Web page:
A falsehood promulgated by Yogis is that they nourish themselves not with the same food and water required by mere humans whom they would lead, but by the absorption of light energy, called Divine Nectar. This is a falsehood difficult for the follower to disprove, as to put in place the controls necessary to disprove the proposition, the follower would have to highly insult the master. Do they have a bite to eat in their private quarters, or slip a nibble into their mouths now and then during the day, from under their flowing robes? Who can be certain? There has been no controlled study on this matter, and the reader can be assured that if humans had even a slight inclination in this direction that the massive starvation and malnutrition that occurs all over the Earth, without abatement throughout human history, would have produced at least one human who seemed to thrive without food.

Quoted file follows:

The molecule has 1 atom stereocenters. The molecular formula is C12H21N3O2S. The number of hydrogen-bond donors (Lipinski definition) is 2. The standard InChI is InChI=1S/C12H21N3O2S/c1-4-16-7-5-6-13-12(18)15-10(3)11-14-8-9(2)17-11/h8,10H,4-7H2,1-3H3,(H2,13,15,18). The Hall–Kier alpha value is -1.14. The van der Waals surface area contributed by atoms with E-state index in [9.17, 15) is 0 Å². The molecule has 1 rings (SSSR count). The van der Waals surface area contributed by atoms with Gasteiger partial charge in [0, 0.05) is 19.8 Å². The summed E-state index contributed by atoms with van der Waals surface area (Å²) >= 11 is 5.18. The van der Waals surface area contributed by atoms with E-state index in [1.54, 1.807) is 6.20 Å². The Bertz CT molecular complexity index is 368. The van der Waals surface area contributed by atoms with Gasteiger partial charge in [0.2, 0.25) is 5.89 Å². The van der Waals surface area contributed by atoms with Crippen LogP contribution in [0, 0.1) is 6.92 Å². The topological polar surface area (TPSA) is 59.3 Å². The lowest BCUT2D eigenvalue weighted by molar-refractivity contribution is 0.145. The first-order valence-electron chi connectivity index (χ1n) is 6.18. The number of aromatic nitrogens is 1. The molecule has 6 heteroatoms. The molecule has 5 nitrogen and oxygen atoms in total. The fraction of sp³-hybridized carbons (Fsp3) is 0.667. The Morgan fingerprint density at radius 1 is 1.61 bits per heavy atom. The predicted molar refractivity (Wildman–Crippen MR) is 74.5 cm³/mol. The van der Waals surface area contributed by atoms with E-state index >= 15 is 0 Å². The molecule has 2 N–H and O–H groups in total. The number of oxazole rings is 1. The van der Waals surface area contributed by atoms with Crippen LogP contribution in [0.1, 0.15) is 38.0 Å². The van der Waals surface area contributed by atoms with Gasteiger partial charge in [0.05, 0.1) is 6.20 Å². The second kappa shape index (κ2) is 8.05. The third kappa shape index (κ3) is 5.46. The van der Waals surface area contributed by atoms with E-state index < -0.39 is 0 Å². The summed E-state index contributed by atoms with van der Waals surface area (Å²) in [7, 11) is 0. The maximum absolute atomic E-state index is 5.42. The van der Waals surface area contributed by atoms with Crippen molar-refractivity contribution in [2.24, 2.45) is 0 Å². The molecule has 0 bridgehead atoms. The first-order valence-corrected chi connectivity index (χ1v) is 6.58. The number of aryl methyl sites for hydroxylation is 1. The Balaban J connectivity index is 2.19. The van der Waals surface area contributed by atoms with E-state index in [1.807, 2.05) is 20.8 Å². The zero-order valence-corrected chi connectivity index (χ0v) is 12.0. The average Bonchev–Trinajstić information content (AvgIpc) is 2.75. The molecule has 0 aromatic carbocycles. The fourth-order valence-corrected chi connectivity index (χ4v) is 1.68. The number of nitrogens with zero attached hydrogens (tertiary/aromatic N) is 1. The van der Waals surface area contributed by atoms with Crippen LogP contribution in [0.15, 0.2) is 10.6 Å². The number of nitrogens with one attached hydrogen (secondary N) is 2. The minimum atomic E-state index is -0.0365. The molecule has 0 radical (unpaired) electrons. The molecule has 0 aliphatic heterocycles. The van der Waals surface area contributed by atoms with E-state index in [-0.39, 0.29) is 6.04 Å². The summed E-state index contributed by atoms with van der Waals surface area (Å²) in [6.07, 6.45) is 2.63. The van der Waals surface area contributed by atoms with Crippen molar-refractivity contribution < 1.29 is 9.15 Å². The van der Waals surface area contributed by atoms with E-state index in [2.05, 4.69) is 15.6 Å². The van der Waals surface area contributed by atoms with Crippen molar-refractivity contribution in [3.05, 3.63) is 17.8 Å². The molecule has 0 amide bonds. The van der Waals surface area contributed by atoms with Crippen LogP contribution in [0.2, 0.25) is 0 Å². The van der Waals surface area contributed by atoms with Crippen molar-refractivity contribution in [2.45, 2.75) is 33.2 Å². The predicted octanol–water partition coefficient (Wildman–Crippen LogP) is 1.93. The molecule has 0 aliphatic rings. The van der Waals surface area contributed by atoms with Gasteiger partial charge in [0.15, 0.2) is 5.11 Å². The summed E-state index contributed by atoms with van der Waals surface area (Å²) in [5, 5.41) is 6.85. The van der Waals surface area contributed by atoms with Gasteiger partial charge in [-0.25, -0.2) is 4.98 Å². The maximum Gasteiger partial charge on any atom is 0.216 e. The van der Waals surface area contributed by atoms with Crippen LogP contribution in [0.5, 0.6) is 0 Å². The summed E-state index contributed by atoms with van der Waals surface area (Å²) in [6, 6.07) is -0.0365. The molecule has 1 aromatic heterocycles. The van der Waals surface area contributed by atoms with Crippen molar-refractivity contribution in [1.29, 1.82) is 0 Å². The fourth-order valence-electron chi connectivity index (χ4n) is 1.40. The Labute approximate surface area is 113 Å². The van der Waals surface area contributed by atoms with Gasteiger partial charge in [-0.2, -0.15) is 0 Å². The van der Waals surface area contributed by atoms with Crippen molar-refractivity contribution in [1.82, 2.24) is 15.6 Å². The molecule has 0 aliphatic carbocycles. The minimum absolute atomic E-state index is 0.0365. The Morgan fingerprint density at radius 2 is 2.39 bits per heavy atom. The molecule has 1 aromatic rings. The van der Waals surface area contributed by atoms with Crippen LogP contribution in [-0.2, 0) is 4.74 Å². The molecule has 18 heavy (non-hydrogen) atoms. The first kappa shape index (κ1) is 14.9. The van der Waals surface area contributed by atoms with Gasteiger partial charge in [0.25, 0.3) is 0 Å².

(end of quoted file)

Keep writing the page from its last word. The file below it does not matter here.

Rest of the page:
A controlled experiment to disprove the proposition would require that a Yogi master:
No such controlled test has ever been done, and for good reasons - the proposition would be disproved.
Why do Yogi Masters purport that this practice works? What's in it for them? India is a country where starvation and malnutrition are on the rise, and have always been a grim fact of life for all but the privileged classes. The cast systems are rigid, and there is scant hope of escaping. Some Yogis purport that this practice succeeds to give hope to the pitiful, and some have even convinced themselves that they feel refreshed after basking, but most do so simply to raise their status among their followers. How great is their master? He has mastery over Divine Nectar, or so he says.